A set of 19th century silver ear tubes with flesh tint camouflage in their original housing.
The tubes, each engraved “Silver”, are designed to increase the bore of the external auditory meatus. Sound is collected in the curved hollow receptacle which fits in the tragus and enlarges it. Housed in their original velvet lined box which has done a good job of protecting the flesh coloured paintwork intended to disguise the presence of the aid.
In 1884 Adam Politzer developed a hearing aid in the form of a small tube, one end of which was fixed in the concha by a piece of rubber, the other went deep into the auditory canal conducting sound directly to the tympanic membrane. Politzer’s tube was the forerunner the intra-canal hearing aids. (Adam Politzer: A Life for Otology and Neurotology by A Mudry).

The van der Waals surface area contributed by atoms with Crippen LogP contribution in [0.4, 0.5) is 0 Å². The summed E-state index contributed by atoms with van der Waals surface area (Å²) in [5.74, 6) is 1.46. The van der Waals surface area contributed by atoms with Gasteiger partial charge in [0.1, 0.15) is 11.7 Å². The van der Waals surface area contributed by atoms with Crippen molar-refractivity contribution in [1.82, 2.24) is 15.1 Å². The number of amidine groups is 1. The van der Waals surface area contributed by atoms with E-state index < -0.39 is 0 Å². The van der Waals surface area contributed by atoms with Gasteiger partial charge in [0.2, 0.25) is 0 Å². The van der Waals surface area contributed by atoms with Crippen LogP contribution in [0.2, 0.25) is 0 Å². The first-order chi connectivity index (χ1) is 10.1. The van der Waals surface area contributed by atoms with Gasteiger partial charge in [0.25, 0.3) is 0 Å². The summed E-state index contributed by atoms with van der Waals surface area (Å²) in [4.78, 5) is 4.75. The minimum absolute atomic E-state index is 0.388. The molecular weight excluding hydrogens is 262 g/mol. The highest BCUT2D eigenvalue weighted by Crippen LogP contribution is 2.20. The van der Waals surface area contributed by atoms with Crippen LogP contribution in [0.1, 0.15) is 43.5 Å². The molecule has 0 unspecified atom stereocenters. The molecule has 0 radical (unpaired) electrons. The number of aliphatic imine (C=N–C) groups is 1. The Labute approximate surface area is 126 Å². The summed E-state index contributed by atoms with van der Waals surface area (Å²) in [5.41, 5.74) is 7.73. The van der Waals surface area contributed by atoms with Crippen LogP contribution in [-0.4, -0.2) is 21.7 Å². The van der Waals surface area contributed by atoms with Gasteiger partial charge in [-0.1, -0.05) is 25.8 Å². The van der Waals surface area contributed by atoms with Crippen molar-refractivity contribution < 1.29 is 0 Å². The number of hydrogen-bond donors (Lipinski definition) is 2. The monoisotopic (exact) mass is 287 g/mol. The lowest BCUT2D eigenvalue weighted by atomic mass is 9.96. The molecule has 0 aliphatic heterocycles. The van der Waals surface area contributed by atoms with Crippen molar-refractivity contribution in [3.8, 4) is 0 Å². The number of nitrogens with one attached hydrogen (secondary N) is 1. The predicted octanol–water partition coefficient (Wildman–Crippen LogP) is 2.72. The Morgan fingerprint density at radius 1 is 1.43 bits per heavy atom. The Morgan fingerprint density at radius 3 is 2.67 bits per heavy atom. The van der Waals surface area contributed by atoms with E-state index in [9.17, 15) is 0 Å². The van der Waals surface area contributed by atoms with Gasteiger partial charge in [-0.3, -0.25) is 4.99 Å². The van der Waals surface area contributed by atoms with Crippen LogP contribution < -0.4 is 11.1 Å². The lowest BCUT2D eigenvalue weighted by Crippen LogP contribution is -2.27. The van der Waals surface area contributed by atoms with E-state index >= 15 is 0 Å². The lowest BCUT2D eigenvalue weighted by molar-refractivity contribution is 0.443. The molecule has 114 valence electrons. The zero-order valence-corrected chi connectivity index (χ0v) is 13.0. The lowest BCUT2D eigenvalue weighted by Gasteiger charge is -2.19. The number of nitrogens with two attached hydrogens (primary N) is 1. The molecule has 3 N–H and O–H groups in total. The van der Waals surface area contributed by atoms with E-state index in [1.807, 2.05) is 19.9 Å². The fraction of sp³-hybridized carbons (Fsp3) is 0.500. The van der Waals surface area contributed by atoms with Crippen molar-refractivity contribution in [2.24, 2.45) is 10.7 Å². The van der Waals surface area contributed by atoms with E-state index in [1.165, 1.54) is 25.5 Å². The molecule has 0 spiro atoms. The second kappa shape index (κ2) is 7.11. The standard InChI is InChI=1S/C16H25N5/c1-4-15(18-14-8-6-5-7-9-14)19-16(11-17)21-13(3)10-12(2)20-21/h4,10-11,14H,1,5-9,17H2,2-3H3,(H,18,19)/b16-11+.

Historic Devices for Hearing, the CID-Goldstein collection (p.57) show a picture of a similar instrument described as “Politzer device to enlarge the tragus backwards”